The second goal of this study was to analyze whether the mutation spectra of PCB3 and its metabolite 4-HO-PCB3 could give us any information about the ultimate mutagenic species. This raises the question of the mechanism of mutation induction involved in the PCB3-induced mutagenesis. PCB3 is efficiently metabolized by CYPs in the liver to monohydroxy-PCB3, probably with an epoxide as intermediate, and further to dihydroxylated metabolites (Figure 4) (34,40,53). Dihydroxy-PCBs can be further oxidized to the corresponding semiquinone and quinone. Several reports show metabolic activation of radiolabeled PCBs to result in protein, RNA and DNA binding of radioactivity in cell-free systems (54), in cultured cells (55) and in vivo (37). The formation of such adducts by monochlorinated biphenyls has been explained by activation through different metabolic pathways (34,39,56,57).
32P-postlabeling studies with PCB3 and a metabolizing system showed that similar but also unique adducts were formed depending on whether the incubation environment was oxidizing or reducing (36). It was suggested that some DNA adducts of lower chlorinated biphenyls may be derived from arene oxides (reducing environment), but others may be formed from the oxidized products of catechol and p-hydroquinone, i.e. semiquinones and quinones (oxidizing environment). PCB-quinones form adducts with nitrogen and sulfur nucleophiles (40,56) as well as with guanosine or isolated DNA in vitro (36,40,53). Recently, the structure of the reaction product of PCB3-2,5-quinone with N2 of guanine was identified (53). In addition to the cell-free experiments mentioned above, the induction of DNA adducts in cultured human hepatocytes by PCB3 has been demonstrated by the 32P-postlabeling assay (35) and quinonoid protein adducts of 2,5,2′,5′-tetrachlorobiphenyl (PCB52) were discovered in the liver and brain of treated rats (58).
Besides the reactivity of arene oxide and quinoid PCB metabolites towards DNA, the induction of oxidative stress might be another possible mechanism for the initiation potential of PCB3 and some of its metabolites: incubation of isolated DNA with dihalogenated PCB catechols in the presence of lactoperoxidase and metal ions induced 8-oxo-deoxyguanosine formation (39). Several metabolites of PCB3 induce DNA strand breaks in vitro and reactive oxygen species in vitro as well as in cultured cells (41).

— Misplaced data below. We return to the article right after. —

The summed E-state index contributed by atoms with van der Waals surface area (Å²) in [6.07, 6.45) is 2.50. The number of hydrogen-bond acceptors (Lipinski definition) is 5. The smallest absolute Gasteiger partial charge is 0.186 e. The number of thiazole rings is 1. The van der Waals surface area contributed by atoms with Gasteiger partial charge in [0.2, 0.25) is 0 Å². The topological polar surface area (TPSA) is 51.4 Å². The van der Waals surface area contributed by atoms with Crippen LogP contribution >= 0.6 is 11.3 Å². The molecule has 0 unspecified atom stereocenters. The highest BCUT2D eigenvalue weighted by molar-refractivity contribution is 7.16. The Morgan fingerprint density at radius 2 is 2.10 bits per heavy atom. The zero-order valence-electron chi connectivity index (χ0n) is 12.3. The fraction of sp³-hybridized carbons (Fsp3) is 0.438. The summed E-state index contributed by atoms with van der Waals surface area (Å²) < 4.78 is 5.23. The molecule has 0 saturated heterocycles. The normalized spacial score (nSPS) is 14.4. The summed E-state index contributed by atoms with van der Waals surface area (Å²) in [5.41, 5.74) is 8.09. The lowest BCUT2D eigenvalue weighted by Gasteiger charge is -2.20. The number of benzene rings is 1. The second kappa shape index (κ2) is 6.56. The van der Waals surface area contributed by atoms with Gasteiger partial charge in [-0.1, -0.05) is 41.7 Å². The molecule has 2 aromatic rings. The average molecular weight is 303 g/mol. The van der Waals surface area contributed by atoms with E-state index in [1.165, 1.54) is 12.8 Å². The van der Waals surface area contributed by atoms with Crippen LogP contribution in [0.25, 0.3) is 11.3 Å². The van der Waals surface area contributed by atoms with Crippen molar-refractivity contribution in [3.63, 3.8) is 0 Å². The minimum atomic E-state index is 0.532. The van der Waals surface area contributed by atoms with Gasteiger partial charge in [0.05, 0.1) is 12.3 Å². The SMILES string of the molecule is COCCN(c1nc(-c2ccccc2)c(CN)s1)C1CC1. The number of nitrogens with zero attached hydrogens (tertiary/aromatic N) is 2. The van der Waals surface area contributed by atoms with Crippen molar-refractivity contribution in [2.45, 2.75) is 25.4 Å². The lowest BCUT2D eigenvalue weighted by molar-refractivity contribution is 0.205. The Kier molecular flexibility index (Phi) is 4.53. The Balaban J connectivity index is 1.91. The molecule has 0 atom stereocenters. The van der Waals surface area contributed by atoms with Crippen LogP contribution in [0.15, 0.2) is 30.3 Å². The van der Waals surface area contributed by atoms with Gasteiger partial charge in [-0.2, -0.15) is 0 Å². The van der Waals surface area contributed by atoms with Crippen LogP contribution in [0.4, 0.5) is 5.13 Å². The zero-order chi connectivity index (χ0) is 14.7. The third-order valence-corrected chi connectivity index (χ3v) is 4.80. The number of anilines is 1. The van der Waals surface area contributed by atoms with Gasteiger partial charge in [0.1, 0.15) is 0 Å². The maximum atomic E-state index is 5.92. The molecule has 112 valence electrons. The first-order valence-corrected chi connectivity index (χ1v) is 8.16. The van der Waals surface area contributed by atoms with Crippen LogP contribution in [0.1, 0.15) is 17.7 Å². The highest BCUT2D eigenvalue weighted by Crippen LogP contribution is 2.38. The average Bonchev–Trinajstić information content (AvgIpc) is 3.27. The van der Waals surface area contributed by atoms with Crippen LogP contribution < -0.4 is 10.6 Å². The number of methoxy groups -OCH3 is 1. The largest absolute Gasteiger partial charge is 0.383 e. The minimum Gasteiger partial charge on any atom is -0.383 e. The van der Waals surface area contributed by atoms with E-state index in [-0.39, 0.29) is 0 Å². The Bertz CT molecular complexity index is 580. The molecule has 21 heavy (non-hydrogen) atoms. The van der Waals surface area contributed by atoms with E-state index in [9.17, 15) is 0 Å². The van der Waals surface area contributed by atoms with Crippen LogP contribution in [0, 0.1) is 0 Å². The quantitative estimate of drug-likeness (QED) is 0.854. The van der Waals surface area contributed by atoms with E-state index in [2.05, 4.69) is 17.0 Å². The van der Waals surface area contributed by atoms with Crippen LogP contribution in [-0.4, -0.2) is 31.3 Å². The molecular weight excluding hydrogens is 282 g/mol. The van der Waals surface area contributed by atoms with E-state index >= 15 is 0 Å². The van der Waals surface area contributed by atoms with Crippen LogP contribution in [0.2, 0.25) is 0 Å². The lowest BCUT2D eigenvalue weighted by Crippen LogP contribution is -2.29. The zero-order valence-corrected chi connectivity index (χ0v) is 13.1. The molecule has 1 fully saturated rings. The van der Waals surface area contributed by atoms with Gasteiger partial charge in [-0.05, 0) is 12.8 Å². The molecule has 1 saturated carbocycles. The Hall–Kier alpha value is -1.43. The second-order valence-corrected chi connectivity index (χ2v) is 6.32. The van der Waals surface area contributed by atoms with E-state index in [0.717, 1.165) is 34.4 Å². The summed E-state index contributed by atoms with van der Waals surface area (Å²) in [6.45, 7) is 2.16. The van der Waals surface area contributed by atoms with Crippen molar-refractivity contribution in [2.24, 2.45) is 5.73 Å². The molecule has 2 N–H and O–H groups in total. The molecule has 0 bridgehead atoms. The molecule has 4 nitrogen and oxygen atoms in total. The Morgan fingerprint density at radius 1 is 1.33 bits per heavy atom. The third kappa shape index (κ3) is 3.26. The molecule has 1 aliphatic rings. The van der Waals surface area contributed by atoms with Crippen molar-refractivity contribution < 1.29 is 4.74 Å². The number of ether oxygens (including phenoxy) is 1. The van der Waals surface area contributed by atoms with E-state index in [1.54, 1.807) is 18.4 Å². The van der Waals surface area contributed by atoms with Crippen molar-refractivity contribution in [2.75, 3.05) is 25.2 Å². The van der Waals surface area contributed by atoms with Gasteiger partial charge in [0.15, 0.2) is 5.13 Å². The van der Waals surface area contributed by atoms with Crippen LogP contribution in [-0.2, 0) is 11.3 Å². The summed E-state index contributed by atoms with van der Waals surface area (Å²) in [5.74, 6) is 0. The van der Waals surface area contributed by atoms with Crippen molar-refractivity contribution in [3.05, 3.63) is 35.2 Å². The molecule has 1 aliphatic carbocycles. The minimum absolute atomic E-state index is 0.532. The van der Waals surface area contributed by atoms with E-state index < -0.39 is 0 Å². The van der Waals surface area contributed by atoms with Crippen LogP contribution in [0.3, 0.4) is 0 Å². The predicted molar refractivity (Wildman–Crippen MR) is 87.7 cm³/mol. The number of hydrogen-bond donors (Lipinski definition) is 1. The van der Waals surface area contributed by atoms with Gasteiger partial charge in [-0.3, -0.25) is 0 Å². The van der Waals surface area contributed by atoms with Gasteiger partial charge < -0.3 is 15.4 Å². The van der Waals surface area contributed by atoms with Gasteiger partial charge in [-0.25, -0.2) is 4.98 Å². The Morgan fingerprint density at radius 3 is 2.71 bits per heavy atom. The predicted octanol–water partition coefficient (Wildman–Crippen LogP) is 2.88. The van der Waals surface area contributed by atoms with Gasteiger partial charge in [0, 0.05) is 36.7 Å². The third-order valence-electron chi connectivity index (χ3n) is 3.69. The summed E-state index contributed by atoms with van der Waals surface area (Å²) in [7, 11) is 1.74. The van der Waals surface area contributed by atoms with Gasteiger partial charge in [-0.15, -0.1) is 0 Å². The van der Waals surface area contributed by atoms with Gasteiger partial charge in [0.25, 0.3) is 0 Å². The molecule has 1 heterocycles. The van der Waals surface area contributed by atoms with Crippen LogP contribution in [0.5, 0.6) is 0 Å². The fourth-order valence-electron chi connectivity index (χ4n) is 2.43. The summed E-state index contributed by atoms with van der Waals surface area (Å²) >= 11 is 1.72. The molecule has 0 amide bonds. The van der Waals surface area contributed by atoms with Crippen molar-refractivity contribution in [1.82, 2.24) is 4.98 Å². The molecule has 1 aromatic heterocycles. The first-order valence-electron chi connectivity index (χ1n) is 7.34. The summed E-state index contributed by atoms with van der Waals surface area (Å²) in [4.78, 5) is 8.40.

The G:C→T:A transversions recovered from PCB3-induced mutants in the present study are in concordance with both possible mechanisms: arylalkylating agents, such as activated PCB3 metabolites (e.g. quinones and epoxides) react preferably with the exocyclic amino group of G, A or C (52), which would generate a non-coding DNA lesion. When trying to interpret such a lesion during transcription, DNA polymerases usually use ATP instead of CTP resulting in G:C→T:A and A:T→T:A transversion, as well as G:C→A:T transition. However, G:C→T:A transversion is also the predominant mutation induced by 8-oxo-deoxyguanosine (59). Thus both, oxidative stress and/or adduct formation, could have caused the observed increase in mutations. The fact that −1 frameshift mutations and A:T→C:G and A:T→T:A transversions also seem to be increased in PCB3-treated animals, similar to 3-MC-treated animals, may be additional support for arylalkylation as mechanism. Also, the strong mutagenicity of PCB3 compared to 4-HO-PCB3 seems to argue in favor of an arenoxide as mutagenic intermediate. However, it could also be argued that the 4-HO-PCB3 metabolite was already too reactive to reach the target organ, the liver, whereas the non-reactive PCB3 was easily transported to the liver and there bioactivated to a mutagenic species with or without the production of oxidative stress. Thus these in vivo experiments proved for the first time that PCB3 is indeed mutagenic in the organ where it produced pre-neoplastic lesions, but the ultimate mutagenic species and activation mechanism is still elusive.
PCB3 is found in the air of contaminated sites and in urban areas (18). It cannot be detected in human blood samples (60), indicating its susceptibility to metabolism that might involve the generation of mutagenic metabolites. In addition, many other lower chlorinated PCBs, which are ubiquitous in our environment, may have a similar potential to be activated to mutagenic and carcinogenic species as our model compound PCB3, as indicated by the observation that several of them cause pre-neoplastic foci in rat liver (32,33). Therefore, the here described mutagenicity of PCB3 in vivo might have strong implication for the potential carcinogenicity of this whole group of ubiquitous environmental pollutants.
The authors would like to thank James A. Jacobus for injecting the animals and his help in the laboratory, Dr Lehmler for synthesizing and characterizing the study chemicals, and Dr Barbara Shane for useful suggestions concerning the assay procedure. This work was financially supported by NIEHS (ES 07380 and ES13661), DOD (DAMD17-02-1-0241), EPA (R-82902102-0) and a Hollaender Trainee award to L.L. from the EMS. The content of this publication is the sole responsibility of the authors and does not necessarily represent the official views of the funding agencies.
Conflict of Interest Statement: None declared.